What the first half of 2017 could mean for the second

The first half of 2017 is already behind advisers and clients amid a whirl of trends, counter-trends, political ructions and central bank double-speak. Key macroeconomic and geopolitical highlights have included:

  • Two interest rate increases by the US Federal Reserve (the third and fourth of this upcycle) and heavy hints from Chair Janet Yellen that the central bank is about to start withdrawing Quantitative Easing.
  • Reassuringly healthy headline growth numbers from China, a string of positive economic surprises from Europe (despite more bad news from the EU’s beleaguered banks) and a mixed bag of indicators from the USA and the UK, where first-quarter GDP growth disappointed.
  • A slide in the dollar to nine-month lows, on a trade-weighted basis, accompanied by gains for the pound, euro and Chinese renminbi.
  • A fresh decline in the oil price.
  • Further decreases in unemployment across the West but without the expected acceleration in wage growth.
  • Increases in the headline rate of inflation in the UK, USA, Japan and Europe, although how much of this was down to oil remains open to question.
  • The inauguration of President Trump, after which point the number of tweets sent far outweighed the amount of legislation passed, as visa embargos, healthcare reform, infrastructure spend and tax reform all ran into the sand.
  • Defeat for anti-EU candidates in France and the Netherlands and a hung parliament in the UK after a snap General Election.

Markets in pictures

Markets appear to have taken this all in their stride, with the consensus view that equities would do well and bonds less well coming out on top.

On a total return basis, global equities offered positive returns while bonds did not and commodities did worst of all:

Stocks outperformed bonds and commodities on a global, total returns basis in the first half

Source: Thomson Reuters Datastream

Within equities, Western Europe did best, buoyed by further Quantitative Easing from the European Central Bank and increasingly upbeat economic data, as well as victory for pro-EU parties in the French and Dutch elections.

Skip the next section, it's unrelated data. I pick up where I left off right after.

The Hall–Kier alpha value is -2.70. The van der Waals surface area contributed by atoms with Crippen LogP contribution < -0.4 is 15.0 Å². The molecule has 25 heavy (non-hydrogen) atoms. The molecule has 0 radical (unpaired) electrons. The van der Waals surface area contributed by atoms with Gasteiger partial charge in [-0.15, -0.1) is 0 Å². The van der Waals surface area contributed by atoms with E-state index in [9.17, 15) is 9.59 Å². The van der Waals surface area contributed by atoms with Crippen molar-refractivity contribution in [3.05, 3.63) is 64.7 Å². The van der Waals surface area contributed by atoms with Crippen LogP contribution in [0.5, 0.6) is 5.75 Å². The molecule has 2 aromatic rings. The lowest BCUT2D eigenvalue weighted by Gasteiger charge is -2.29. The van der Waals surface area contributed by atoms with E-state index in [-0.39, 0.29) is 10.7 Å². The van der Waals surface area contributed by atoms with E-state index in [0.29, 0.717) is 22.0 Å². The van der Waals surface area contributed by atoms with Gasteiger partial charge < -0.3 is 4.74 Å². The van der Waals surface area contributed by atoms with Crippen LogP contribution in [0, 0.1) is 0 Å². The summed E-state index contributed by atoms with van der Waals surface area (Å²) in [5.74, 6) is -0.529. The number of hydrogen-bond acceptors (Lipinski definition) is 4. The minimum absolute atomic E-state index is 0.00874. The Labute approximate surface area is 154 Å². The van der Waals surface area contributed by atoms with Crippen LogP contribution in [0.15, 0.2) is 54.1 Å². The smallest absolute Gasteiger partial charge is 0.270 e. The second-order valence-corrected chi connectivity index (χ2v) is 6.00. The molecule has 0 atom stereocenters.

In total-return, sterling terms Asia came next, helped by a rally in China, and then the UK, with America among the laggards, hampered by lofty valuations and logjam in Washington. Eastern Europe, weighed down by soggy oil prices, brought up the rear:

Western Europe did best and Eastern Europe did worst in the first half of 2017

Source: Thomson Reuters Datastream

By sector, energy was the one grouping to provide a negative total return in the half, owing to the second-quarter slump in oil.

Secular growth plays technology and healthcare did best, to suggest there are still some misgivings over the strength of the cyclical upturn, even if industrials ranked third out of 11 sectors in the S&P Global 1200 and financials fifth:

Technology did best and energy did worst on a sectoral basis in the first half of 2017

Source: Thomson Reuters Datastream

In terms of bonds, inflation did squeeze higher and central banks began to talk a tougher game, the US Federal Reserve raised rates; the Reserve Bank of Canada discussed doing so; three members of the eight-strong Bank of England’s Monetary Policy Committee voted for a rate rise in June; and the European Central Bank faced more questions than ever about whether it would halt QE in December.